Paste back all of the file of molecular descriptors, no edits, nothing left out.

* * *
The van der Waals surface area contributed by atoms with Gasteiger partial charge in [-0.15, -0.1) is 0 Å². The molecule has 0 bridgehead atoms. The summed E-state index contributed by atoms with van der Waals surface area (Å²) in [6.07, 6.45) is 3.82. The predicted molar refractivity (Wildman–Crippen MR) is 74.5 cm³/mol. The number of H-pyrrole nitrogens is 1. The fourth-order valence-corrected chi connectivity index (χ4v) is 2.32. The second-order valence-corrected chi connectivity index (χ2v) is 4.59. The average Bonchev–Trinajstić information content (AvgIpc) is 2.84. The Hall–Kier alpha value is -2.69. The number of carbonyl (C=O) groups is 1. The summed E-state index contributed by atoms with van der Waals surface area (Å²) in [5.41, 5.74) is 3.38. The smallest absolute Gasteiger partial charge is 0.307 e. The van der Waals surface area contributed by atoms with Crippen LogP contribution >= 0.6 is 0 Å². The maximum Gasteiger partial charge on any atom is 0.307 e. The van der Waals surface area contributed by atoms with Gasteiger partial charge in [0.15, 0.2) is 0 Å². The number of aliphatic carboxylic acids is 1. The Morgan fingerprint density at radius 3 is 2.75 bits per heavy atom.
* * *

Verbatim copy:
The van der Waals surface area contributed by atoms with Gasteiger partial charge in [-0.15, -0.1) is 0 Å². The molecule has 0 bridgehead atoms. The summed E-state index contributed by atoms with van der Waals surface area (Å²) in [6.07, 6.45) is 3.82. The predicted molar refractivity (Wildman–Crippen MR) is 74.5 cm³/mol. The number of H-pyrrole nitrogens is 1. The fourth-order valence-corrected chi connectivity index (χ4v) is 2.32. The second-order valence-corrected chi connectivity index (χ2v) is 4.59. The average Bonchev–Trinajstić information content (AvgIpc) is 2.84. The Hall–Kier alpha value is -2.69. The number of carbonyl (C=O) groups is 1. The summed E-state index contributed by atoms with van der Waals surface area (Å²) in [5.41, 5.74) is 3.38. The smallest absolute Gasteiger partial charge is 0.307 e. The van der Waals surface area contributed by atoms with Crippen LogP contribution >= 0.6 is 0 Å². The maximum Gasteiger partial charge on any atom is 0.307 e. The van der Waals surface area contributed by atoms with Gasteiger partial charge in [0.15, 0.2) is 0 Å². The number of aliphatic carboxylic acids is 1. The Morgan fingerprint density at radius 3 is 2.75 bits per heavy atom.